When Australia’s ball-tampering story broke, all that anyone who loved cricket wanted was a fast response.
The scandal had descended in the early hours of the morning, while a handful of us in South Africa sent the news back to a slightly larger handful of night owls back home, so most Australians woke up to a world that wasn’t as they’d left it.
Even while politics contorts itself into new and decreasingly pleasant shapes, certain gentler things provide a point of stability. The Australian cricket team being “hard but fair” was one of them. Then your alarm goes off one morning, and you find that “fair” has been scuffed from the vocabulary.
As this unwelcome change had arrived so quickly, all those who cared about cricket wanted something to move as fast the other way. There was no reason to delay. The television footage was obvious, leading to Steve Smith and Cameron Bancroft confessing their involvement. David Warner’s could be implied.
Yet Cricket Australia hedged. In a press conference in Melbourne, the organisation’s CEO James Sutherland announced that he would send an investigation team to South Africa, and that it would report back.
Of course there were plenty of questions to be answered: how many people around the team had been involved in the plan? Who knew what, and when, and where? Why had it happened? How long had it been going on?
But the basics, surely they were obvious. Except the public was told to wait.
A day later came the announcement that Sutherland would go to South Africa himself. This seemed a belated acknowledgement that he’d misread public mood. Fair enough, so had Steve Smith, with his blithe statement that he would remain as captain, learn from his mistake, and move on. The people that his team represents weren’t having it.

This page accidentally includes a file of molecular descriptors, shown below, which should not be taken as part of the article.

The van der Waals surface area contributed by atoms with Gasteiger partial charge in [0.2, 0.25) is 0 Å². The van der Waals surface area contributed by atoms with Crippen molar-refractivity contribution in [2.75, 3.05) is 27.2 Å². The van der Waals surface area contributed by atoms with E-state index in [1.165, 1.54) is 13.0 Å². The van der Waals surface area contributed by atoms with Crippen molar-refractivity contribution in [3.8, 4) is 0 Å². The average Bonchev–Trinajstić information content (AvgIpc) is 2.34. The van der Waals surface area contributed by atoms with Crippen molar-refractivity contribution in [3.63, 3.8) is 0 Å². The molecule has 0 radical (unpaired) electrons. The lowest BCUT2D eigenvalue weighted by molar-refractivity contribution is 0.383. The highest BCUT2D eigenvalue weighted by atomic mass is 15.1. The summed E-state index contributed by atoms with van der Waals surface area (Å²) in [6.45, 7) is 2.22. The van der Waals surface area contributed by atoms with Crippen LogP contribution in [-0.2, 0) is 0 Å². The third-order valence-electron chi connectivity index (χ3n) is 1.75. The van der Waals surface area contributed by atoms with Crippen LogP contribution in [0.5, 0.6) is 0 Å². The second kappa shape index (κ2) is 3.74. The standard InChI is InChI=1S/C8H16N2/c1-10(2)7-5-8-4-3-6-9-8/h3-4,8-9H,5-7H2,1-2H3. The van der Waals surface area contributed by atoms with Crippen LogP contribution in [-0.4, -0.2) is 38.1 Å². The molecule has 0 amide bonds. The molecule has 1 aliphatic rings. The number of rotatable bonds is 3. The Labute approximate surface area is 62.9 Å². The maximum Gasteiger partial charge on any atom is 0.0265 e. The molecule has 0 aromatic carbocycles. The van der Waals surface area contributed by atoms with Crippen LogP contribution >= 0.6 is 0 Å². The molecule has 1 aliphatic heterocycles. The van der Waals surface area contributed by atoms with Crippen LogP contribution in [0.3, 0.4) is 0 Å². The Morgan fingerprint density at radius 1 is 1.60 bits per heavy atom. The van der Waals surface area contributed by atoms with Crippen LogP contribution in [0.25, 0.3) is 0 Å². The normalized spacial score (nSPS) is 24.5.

So away Sutherland went, to take control of the situation on the ground. In the early hours of Wednesday morning Australian time, his moment came. Assembled before a press contingent, Sutherland had an explanation to make to the cricketing world. Except he didn’t make one. Again, he hedged.
While the CA boss named the three players involved and their replacements on the tour, he didn’t say what would happen next. He claimed that he couldn’t say what would happen next. The investigation apparently wasn’t done, and “due process” precluded talking about what had actually taken place.
Of course there are legal ramifications for all this. If you take players earning millions of dollars a year, then remove their capacity to earn money, there are various forms of action they could take. Some need for circumspection is understandable.
But a press conference where so little information was imparted — and where so much was demanded — is not just redundant, it probably does more harm than good.
The list of things that apparently couldn’t be discussed was as long as Sutherland’s face. He couldn’t say if teammates of the three offenders were upset. He couldn’t say whether any of the three might play for Australia again. Above all, he couldn’t say what had happened.
So Sutherland’s contribution was him expressing remorse, naming the culprits, and asking the world to believe that the matter was done. There was no evidence to show that other players weren’t involved, nor that the practice hadn’t been employed before, nor how such a lunatic idea had been conceived and played out on the field.
Not just that, but it’s likely we won’t find out those details any time soon. Press releases will be issued detailing the sanctions imposed. The coach Darren Lehmann may make a media appearance. None of the players, even the three at the centre of this, are scheduled to speak. The detail of how this all happened is being withheld, while CA cites confidentiality and legal exposure.
All this, despite the crucial part of it already having been played out in front of the world, on millions of television screens, millions of social media accounts, billions of stills and gifs and snarky television segments. And in the meantime, while being told of an incomplete investigation and an inability to comment, we were also told by Sutherland that Lehmann had nothing to do with it and would keep his job. A most cleanly efficient double standard.
None of this is good enough. None of it will wash. All that anyone following this saga wants is to resolve it: to have full transparency about exactly what was done on the field and in the rooms at Newlands by players wearing an Australian uniform. That uniform belongs to the people it represents, and those people deserve a response.